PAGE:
From the city of Marsa Alam the region of Marsa Alam extends 60 km to the north to Port Ghalib and 70 km to the south to Ras Honkorab. The once sparsely populated desert landscape has in recent years developed into a booming tourist attraction, since many resorts and hotels were built along the coast once the military airport near Port Ghalib was opened for commercial flights in November 2001. All reefs in this region are close to the mainland and generally offer easy diving conditions for all skill levels, which is why they are not only frequented by liveaboards but also present welcome and often frequented dive sites for resort guests on daily boats.
Decompression chambers are currently found in Marsa Shagra and Port Ghalib (see p. 28). Another decompression chamber, found 15 km south of Marsa Alam, is currently not in use.
The tourism and business centre of Port Ghalib has developed over recent years on the headland of Ras Ghalib only 15 minutes drive away from Marsa Alam International Airport. It was built by the Kuwaiti firm Mohammed Abdulmohsin AlKharafi & Sons Company (MAK Group). In addition to its large harbour with moorings for a thousand boats, it provides visitors and businessmen with a complete infrastructure comprising hotels, conference rooms, residences, a shopping strip with restaurants, night clubs, discos, and a casino, a yacht club, a golf course, and a spa. Furthermore, a canal is currently under construction, which will connect the airport directly to Port Ghalib through a waterway.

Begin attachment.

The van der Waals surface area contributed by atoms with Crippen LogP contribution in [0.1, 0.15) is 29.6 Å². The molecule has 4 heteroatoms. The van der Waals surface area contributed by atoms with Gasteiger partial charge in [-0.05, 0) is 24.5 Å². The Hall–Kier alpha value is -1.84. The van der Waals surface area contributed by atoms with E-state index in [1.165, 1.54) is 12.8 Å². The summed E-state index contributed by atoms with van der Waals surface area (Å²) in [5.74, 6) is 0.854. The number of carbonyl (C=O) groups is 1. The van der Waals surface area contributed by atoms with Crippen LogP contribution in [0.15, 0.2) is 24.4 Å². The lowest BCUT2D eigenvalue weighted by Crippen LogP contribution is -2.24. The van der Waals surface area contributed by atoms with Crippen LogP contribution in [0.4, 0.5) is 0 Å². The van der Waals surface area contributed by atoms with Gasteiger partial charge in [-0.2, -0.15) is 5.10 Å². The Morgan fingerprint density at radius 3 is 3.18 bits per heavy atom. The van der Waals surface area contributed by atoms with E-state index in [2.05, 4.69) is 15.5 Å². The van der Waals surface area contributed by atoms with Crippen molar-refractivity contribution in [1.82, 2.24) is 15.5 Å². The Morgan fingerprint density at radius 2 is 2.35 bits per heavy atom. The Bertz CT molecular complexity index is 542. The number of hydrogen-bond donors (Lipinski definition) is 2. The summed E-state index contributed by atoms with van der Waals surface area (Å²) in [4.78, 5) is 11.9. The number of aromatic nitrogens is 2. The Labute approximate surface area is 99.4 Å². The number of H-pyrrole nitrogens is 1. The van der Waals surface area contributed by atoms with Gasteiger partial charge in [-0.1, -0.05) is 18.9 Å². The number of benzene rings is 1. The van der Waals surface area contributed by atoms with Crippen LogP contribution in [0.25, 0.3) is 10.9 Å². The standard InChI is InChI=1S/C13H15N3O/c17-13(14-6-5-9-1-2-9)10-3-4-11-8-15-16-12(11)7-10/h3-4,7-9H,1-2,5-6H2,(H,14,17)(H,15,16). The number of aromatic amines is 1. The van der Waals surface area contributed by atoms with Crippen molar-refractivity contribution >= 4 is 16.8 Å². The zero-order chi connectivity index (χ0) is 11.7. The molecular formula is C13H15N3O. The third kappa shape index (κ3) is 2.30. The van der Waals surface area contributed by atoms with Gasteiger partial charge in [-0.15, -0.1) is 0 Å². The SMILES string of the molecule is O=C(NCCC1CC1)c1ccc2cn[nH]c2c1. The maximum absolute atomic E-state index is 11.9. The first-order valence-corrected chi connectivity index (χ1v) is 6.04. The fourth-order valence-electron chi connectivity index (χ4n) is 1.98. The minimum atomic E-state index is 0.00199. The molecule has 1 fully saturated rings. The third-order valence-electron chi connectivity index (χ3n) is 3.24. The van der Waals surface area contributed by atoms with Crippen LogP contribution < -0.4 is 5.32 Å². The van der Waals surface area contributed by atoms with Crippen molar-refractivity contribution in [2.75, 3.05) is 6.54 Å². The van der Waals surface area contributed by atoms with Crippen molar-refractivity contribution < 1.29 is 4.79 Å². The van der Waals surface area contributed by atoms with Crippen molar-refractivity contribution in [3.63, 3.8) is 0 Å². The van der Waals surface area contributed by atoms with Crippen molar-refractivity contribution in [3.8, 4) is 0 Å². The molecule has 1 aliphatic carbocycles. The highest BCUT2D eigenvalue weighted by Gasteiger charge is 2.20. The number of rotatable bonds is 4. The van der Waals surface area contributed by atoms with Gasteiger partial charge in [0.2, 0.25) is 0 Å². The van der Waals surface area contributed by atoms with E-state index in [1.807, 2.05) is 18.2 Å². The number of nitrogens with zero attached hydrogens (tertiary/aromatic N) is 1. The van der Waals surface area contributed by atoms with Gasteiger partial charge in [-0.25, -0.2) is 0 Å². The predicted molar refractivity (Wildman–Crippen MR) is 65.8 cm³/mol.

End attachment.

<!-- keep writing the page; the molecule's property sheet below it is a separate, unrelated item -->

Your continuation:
Sixty kilometres south of Port Ghalib lies the city that gave the region its name, Marsa Alam. It lies 270 km south of Hurghada and 130 km south of the nearest larger town of El Quseir and has always been an important junction, where the coastal road intersects the road to Edfu on the Nile valley. Marsa Alam currently has about 10,000 inhabitants who make a living through tourism, fishing and mining-quartz and potash have been mined near the city for centuries, and though the mines were shut down years ago because of a lack of proceeds, they are currently back in operation. Since more and more liveaboards start their tours from Marsa Alam, the harbour will be expanded within the next few years. As of now in 2010, guests are still transferred by RIB to the moored boats. Tourism experts predict that Marsa Alam will develop into a booming town in the medium-term and that it will become the third-largest tourist centre in the Red Sea after Sharm El Sheikh and Hurghada.
Some will notice that Shaab Samadai is not among the dive sites in this book. The reason for this is that most of the reef has been closed down to divers for several years now to protect the population of dolphins native to its lagoon. Diving is allowed only in two places on the outer side of the reef, however, they do not count among the most beautiful sites. Instead, many resorts offer snorkelling trips to Shaab Samadai, for which the reef is very good, allowing snorkelers to see the dolphins. Liveaboards seldom come here since a special permit that currently costs 20 dollars per person is required.